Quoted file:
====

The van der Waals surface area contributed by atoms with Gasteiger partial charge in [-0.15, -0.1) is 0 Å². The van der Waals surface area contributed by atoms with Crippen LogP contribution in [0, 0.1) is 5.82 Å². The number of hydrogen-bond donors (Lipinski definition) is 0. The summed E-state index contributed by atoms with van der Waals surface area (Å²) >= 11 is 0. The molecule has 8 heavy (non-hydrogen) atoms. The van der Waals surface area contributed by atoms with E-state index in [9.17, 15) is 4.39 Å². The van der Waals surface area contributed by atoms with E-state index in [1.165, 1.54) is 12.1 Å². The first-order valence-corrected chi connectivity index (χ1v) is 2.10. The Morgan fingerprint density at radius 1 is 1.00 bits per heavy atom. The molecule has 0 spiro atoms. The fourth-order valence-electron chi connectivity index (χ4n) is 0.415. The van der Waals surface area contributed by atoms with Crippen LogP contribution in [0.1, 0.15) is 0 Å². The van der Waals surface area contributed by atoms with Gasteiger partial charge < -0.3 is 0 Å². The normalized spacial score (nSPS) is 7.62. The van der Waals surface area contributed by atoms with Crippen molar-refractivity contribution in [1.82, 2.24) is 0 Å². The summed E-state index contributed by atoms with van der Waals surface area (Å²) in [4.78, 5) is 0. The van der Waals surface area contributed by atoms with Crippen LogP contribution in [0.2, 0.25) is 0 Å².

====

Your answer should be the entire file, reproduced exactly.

The van der Waals surface area contributed by atoms with Gasteiger partial charge in [-0.15, -0.1) is 0 Å². The van der Waals surface area contributed by atoms with Crippen LogP contribution in [0, 0.1) is 5.82 Å². The number of hydrogen-bond donors (Lipinski definition) is 0. The summed E-state index contributed by atoms with van der Waals surface area (Å²) >= 11 is 0. The molecule has 8 heavy (non-hydrogen) atoms. The van der Waals surface area contributed by atoms with E-state index in [9.17, 15) is 4.39 Å². The van der Waals surface area contributed by atoms with E-state index in [1.165, 1.54) is 12.1 Å². The first-order valence-corrected chi connectivity index (χ1v) is 2.10. The Morgan fingerprint density at radius 1 is 1.00 bits per heavy atom. The molecule has 0 spiro atoms. The fourth-order valence-electron chi connectivity index (χ4n) is 0.415. The van der Waals surface area contributed by atoms with Crippen LogP contribution in [0.1, 0.15) is 0 Å². The van der Waals surface area contributed by atoms with Gasteiger partial charge < -0.3 is 0 Å². The normalized spacial score (nSPS) is 7.62. The van der Waals surface area contributed by atoms with Crippen molar-refractivity contribution in [1.82, 2.24) is 0 Å². The summed E-state index contributed by atoms with van der Waals surface area (Å²) in [4.78, 5) is 0. The van der Waals surface area contributed by atoms with Crippen LogP contribution in [0.2, 0.25) is 0 Å².